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I remember in the 90's there was a conspiracy theory going around that the 'global elites' had created a massive submarine base - in the middle of the Amazon jungle, i.e. hundreds of miles from the oceans - specifically to use as a survival plan in case of a massive flood. There was even a site dedicated to the 'discovery' of photo's of the massive submarine, taken from a light airplane which crashed .. the camera was found and later the pictures were made available.

I wonder if the author of "Flood" had heard of this theory and incorporated it into his book. Try as I might I can't find any details about this jungle submarine base any more - seems its been wiped off the 'net.

Another thing I thought of is the Cataclysm as described by Szukalski, that weirdo. He posited that every 64,000 years, the Earth undergoes a massive upheaval due to "Gravity heat" which busts open the Earths' core and releases massive amounts of water from within. Now that there is actual scientific evidence of this whacky theory, I'm starting to get a bit more interested in finding that jungle submarine base .. ;)


> Try as I might I can't find any details about this jungle submarine base any more - seems its been wiped off the 'net.

That must mean it is true!


Well, there are free and almost free satelite photos of the entire Amazon jungle available. Thus, nothing is stopping you.


Yeah, I've whiled away a few ergs on the topic, but its an amusement more than a serious pursuit. It does amuse me that the memory hole is deep and wide, and this "jungle submarine base" conspiracy has fallen into the maw .. still, if there were an 'ultra-elite' class of people, you'd expect them to know all the details of the apocalypse before us plebes do ..


A 100 foot high canopy means concealing something in the Amazon would be pretty straightforward.


One can easily hide something that has less than 20 or so meters hight (because trees rarely get over that height), and smaller than a few trees in area. If the thing you want to hide is bigger than that, you'll have better luck in a cave, or disguising it as a rock and placing it in the middle of a desert.


Wow. Never heard of this book before, looks like a good read and actually kind of scary that this could be a reality (based off of the synopsis). The thought of the world slowly being swallowed by water leaking from beneath the Earth's surface really creeps me out.


It's a really good read, there's a follow up as well which I enjoyed but it didn't work quite as well as the first. The book runs through from the first days to about 30/40 years later and covers what the impact of the ever changing sea level does to civilisation.


This book was sufficiently depressing to turn me off to disaster weather news forever. Nightmarish even.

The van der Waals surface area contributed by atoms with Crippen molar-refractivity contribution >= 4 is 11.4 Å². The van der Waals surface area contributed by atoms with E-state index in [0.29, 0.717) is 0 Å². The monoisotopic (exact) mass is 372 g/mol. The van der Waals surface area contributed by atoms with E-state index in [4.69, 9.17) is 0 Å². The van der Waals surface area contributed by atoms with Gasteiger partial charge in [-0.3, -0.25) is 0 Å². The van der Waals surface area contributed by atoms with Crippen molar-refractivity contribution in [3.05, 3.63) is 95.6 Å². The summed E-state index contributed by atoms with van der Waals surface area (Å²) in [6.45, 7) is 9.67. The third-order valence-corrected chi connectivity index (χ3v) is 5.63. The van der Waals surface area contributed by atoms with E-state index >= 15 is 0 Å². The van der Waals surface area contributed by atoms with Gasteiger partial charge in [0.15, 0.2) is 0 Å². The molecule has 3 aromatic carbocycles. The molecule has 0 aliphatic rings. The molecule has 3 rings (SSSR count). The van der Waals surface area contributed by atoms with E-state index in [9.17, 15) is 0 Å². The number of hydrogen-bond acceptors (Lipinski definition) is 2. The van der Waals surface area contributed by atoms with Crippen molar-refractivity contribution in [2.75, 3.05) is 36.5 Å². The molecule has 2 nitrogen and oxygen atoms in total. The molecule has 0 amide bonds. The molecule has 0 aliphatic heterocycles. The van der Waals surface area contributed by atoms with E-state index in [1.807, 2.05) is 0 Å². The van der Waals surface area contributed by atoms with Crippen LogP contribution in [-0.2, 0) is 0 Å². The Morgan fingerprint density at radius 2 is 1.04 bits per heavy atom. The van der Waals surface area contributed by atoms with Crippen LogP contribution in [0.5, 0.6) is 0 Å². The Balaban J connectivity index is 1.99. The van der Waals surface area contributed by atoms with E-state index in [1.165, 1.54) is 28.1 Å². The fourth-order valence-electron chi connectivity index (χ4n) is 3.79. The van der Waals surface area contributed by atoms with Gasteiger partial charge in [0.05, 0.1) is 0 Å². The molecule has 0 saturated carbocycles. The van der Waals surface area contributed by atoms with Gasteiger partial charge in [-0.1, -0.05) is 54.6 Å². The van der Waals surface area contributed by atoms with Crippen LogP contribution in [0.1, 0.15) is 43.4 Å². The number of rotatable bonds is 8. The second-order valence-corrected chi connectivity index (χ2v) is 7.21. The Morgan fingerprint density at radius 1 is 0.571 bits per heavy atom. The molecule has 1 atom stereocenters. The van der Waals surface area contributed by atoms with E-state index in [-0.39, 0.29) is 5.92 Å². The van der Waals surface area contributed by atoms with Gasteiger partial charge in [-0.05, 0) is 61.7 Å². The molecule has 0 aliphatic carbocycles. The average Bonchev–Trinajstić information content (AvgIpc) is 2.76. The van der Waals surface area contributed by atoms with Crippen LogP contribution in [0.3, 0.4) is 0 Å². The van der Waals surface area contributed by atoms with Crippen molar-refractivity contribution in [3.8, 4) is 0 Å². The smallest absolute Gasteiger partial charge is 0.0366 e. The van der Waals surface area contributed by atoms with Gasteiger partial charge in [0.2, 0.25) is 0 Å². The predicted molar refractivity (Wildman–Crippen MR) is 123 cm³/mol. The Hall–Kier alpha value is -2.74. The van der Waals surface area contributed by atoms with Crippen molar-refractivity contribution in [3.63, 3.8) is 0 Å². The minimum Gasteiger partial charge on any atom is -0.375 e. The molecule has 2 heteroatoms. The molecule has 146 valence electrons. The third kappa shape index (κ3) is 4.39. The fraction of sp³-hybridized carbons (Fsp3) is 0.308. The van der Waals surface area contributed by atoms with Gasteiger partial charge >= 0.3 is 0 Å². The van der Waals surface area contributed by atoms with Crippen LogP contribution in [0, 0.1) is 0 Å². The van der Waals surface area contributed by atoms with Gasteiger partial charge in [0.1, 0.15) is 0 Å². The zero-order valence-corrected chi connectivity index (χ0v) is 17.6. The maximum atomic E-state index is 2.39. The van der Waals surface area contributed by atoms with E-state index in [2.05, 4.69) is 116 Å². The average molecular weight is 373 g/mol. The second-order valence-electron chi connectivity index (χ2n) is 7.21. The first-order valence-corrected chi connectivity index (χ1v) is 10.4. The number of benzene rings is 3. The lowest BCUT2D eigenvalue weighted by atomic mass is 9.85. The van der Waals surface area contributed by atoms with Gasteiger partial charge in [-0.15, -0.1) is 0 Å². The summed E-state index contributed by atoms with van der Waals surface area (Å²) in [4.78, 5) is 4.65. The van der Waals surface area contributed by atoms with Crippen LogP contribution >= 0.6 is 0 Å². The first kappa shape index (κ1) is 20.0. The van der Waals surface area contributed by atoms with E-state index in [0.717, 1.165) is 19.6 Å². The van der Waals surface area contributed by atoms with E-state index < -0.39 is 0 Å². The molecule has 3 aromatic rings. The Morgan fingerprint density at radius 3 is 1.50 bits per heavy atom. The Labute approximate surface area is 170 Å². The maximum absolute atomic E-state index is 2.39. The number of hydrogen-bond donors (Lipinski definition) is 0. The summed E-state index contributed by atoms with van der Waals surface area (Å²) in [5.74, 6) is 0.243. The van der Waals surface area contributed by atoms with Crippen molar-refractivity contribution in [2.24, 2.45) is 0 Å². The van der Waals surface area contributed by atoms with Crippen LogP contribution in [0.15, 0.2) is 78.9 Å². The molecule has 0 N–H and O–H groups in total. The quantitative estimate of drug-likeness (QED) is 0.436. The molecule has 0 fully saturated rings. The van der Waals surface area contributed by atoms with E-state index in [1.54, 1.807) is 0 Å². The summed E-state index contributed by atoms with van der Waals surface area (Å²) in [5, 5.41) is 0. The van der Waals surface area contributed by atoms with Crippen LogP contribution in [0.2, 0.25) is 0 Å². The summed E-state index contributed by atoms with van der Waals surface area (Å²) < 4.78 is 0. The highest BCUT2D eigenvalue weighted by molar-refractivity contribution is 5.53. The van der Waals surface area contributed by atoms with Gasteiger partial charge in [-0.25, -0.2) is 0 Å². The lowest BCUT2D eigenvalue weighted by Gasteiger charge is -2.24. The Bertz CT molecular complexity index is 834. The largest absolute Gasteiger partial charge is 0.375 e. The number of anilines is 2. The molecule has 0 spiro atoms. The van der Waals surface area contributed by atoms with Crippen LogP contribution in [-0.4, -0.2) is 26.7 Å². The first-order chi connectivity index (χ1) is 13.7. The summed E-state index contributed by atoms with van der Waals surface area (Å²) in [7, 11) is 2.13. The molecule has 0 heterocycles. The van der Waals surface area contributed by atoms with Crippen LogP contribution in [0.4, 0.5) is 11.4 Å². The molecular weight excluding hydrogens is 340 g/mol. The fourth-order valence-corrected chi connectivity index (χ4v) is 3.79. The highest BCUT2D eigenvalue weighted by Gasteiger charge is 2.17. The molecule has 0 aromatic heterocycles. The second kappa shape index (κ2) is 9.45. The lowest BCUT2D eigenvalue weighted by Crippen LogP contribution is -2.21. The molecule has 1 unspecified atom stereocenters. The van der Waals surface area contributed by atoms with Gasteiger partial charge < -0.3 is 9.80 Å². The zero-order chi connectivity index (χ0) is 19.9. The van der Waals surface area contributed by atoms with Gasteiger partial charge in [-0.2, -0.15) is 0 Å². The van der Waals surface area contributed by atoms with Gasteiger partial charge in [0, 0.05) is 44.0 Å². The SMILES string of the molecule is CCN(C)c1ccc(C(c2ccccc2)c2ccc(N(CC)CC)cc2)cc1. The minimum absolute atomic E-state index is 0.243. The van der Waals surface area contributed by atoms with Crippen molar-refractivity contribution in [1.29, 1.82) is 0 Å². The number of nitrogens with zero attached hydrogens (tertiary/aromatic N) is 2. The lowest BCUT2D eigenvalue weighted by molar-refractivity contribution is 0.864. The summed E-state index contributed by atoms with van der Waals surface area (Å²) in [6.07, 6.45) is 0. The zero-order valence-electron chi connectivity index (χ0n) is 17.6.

It is pretty grim, but after looking at a predicted sea level rise map I realised I'd be in a reasonably safe area for a while and that cheered me up a bit.


The existence of subterranean oceans is not based in reality at all. All this reference to oceans in the mantle is science journalist bullshit. There is no ocean at 700 km depth.

The paper refers to the mineral ringwoodite, for which the anhydrous formula is (Fe,Mg)SiO4. Hydrous ringwoodite has the capacity to take some OH groups in the mineral structure, probably in a coupled substitution with vacancies/defects/some trace element such as titanium. Recently a ringwoodite sample was found that had 1.5 weight % H2O in its structure. What that means is it is entirely unlikely that there will ever be free water in the mantle, because you can dissolve so much of it in the minerals. Free water can only exist when the minerals can not longer fit any more in them.

What the authors did was take some hydrous ringwoodite and put it in a diamond anvil cell and heat a bit of it with a laser. The bit they heated transformed into the minerals perovskite and ferropericlase, and amorphous material the authors interpret as quenched silicate liquid (i.e. glass, analogous to obsidian). The perovskite and ferropericlase have less capacity to dissolve H2O than the ringwoodite, so when ringwoodite breaks down, some H2O is releasd. However, instead of forming free water, the H2O reacts with the other minerals to form a silicate liquid (i.e. magma with some H2O dissolved in it). This reaction is referred to as dehydration melting: the reaction of a hydrous mineral phase to form other mineral phases and a silicate liquid. You dehydrate a mineral and form melt.

The authors then relate the mineral scale reactions to global scale seismic structure. Low velocity regions are observed when mantle downwells from above the 660 km continuity to below it. Low velocity zones are interpreted to be associated with the presence of silicate liquids. Thus, the authors suggest that downwelling of hydrous ringwoodite bearing mantle from above the 660 discontinuity to below it will result in a phase change to pervoskite + ferropericlase + silicate liquid, consistent with the presence of low velocity zones. The amount of silicate liquid produced is about 1%. You don't need much silicate liquid to make low velocity zones.

This entire story does not involve free H2O at any stage. Any reference to oceans is misleading.


Next we're going to be discovering weird blue circles under the earth's crust.




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